ARCHIVE FOR Ben Berman
The Importance of Flexible Thinking
In this post, GrubStreet instructor Ben Berman discusses how learning to think flexibly can help us be more creative.
Flexible thinking refers to our ability to shift or reframe how we are thinking about an idea.
When psychologists measure one’s aptitude for creativity, they often focus on this aspect of thinking. How many uses can you find for a brick? they ask, before grading the responses based on fluency, originality, flexibility and elaboration.
August 14, 2019 | Ben Berman
What We Want out of Workshops
In this post, GrubStreet Instructor Ben Berman thinks about the importance of both praise and scrutiny when participating in writing workshops.
It was my four-year-old’s first day at her new school and she was clinging to my leg so tightly that I was beginning to lose circulation. Don’t leave me, she kept saying, as though I was abandoning her at an orphanage.
December 12, 2018 | Ben Berman
How Free Writing Can Help You Find Your Subject
In this post, GrubStreet Instructor Ben Berman models the process of how journaling and free writing can help you figure out the subject beneath your subject.
It’s two in the morning when your five-year-old wakes you up and tells you that her belly is too full to sleep.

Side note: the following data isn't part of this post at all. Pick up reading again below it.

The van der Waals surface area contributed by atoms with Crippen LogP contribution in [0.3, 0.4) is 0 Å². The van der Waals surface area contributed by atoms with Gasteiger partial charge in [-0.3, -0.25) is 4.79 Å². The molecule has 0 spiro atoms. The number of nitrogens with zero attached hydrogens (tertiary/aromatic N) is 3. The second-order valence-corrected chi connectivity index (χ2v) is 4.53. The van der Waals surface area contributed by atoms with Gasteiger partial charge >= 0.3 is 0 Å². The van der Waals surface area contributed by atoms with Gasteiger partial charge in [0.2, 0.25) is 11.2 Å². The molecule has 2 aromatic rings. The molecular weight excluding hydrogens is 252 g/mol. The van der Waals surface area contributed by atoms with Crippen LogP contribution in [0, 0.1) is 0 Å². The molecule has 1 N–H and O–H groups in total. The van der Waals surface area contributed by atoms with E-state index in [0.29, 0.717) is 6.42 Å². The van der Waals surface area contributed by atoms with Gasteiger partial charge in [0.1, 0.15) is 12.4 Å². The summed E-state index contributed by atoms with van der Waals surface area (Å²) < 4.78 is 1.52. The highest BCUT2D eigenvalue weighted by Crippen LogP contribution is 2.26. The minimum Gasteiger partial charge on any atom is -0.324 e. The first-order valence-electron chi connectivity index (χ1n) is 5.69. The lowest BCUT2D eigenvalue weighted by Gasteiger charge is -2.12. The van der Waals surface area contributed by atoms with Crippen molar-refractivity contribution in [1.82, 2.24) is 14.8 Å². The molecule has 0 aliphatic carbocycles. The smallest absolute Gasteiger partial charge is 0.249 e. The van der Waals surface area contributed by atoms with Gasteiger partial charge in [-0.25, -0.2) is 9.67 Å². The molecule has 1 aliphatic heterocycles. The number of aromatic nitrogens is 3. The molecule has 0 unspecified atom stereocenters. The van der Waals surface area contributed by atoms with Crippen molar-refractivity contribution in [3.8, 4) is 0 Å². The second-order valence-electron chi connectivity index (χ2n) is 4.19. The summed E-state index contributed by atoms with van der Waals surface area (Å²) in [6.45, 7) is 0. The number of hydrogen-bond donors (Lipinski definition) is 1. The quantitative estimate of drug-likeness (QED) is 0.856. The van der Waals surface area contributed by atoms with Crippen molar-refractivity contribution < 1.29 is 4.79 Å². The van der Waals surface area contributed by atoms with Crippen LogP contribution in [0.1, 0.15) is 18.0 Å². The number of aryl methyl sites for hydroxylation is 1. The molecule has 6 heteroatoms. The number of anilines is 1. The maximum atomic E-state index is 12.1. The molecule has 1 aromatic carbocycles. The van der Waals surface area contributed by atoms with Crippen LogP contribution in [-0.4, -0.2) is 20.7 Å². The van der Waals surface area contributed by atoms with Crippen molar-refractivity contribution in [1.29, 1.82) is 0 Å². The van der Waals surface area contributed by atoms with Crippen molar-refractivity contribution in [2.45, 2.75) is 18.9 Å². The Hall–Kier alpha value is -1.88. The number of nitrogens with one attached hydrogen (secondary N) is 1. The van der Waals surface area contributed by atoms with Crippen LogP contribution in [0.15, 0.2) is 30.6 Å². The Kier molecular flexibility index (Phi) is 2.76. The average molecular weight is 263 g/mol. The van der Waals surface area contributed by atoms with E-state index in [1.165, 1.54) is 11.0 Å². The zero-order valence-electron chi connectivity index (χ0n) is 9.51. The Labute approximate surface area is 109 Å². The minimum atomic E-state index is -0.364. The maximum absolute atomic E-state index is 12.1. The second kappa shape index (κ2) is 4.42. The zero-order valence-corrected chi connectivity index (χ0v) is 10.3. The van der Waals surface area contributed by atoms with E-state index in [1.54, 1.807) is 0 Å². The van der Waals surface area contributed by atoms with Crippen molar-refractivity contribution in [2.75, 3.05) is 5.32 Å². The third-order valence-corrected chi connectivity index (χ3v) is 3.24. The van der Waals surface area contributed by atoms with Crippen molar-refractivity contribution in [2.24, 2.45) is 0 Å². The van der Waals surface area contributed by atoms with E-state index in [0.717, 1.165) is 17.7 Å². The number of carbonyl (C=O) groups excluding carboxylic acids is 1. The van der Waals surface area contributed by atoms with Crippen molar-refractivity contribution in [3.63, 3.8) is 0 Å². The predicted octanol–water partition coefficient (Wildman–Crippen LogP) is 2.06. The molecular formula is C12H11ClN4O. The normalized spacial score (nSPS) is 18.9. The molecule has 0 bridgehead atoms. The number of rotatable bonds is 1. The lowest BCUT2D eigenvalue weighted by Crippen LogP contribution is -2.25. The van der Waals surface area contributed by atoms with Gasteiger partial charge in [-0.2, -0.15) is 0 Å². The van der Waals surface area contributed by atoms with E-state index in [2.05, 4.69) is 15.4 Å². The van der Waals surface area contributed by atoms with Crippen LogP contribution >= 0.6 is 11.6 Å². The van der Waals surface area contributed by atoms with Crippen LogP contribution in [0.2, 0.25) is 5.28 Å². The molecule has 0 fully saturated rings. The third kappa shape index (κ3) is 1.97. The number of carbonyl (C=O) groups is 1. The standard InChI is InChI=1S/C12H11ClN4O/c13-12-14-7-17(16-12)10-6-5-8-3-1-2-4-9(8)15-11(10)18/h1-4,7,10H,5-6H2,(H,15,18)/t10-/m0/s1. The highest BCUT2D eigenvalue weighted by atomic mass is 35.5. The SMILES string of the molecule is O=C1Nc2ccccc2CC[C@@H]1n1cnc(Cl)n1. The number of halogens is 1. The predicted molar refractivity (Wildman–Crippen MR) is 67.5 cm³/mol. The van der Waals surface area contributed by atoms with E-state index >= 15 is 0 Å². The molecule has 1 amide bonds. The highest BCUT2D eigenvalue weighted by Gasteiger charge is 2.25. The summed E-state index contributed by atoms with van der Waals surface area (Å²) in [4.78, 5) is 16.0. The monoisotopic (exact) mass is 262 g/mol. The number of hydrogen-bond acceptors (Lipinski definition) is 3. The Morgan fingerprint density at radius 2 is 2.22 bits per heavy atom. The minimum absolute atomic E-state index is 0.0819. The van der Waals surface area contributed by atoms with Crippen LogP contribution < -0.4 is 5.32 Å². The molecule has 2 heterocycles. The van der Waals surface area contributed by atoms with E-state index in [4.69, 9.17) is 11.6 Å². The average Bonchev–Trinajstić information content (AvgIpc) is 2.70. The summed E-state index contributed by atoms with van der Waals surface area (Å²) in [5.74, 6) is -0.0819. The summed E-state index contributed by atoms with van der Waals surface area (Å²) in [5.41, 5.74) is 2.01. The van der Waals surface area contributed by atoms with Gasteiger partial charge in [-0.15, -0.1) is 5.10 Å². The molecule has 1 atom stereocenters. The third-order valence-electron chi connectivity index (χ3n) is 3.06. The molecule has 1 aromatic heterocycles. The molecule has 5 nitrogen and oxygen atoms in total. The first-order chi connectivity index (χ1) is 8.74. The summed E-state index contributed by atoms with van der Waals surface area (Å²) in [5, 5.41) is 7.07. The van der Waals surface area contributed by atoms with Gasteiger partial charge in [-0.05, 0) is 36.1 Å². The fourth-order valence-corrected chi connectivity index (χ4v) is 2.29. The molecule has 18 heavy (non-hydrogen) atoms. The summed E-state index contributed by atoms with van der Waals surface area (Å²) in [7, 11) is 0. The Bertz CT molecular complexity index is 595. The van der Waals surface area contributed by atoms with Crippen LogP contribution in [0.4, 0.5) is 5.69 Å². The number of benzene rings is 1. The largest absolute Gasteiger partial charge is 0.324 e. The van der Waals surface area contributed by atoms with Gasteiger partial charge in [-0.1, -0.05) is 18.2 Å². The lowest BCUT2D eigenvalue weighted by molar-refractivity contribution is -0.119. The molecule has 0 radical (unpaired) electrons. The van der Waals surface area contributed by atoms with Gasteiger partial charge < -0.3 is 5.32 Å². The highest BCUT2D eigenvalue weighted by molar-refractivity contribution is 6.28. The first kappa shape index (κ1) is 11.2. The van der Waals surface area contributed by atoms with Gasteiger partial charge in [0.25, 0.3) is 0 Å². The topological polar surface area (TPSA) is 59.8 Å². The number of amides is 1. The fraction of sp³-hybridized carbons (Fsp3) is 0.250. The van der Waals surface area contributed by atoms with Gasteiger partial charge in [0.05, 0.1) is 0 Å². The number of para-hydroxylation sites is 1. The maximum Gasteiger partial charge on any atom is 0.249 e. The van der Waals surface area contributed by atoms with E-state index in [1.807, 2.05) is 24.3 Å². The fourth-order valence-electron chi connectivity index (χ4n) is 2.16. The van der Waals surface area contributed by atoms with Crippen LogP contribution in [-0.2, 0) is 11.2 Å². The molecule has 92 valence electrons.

Try lying on your left side, you say. But she insists that she is going to be sick.
November 14, 2018 | Ben Berman
The Secret of Gifted Writers
We often think of gifted writers as people born with natural talent. But in this post, GrubStreet Instructor Ben Berman explores whether being gifted is more a matter of aptitude or attitude.
There is an exit off the Mass Pike where cars merge from so many lanes at once that driving feels like the physical manifestation of writer’s block.
October 10, 2018 | Ben Berman
Why Creativity Requires Both Playfulness and Discipline
Inspiration is wonderful, but it doesn't go far on its own. In this post, Grub Instructor Ben Berman explores the push-and-pull of inspiration and productivity.
Whoever said there’s no such thing as a free ride hasn’t met my five-year-old.
Whenever it’s time to walk home from some outing she will start to deflate like a football in New England and will refuse to take another step forward until I hoist her over my head and onto my shoulders so that she can bounce up and down as we walk home, picking leaves off the trees or pretending that she’s …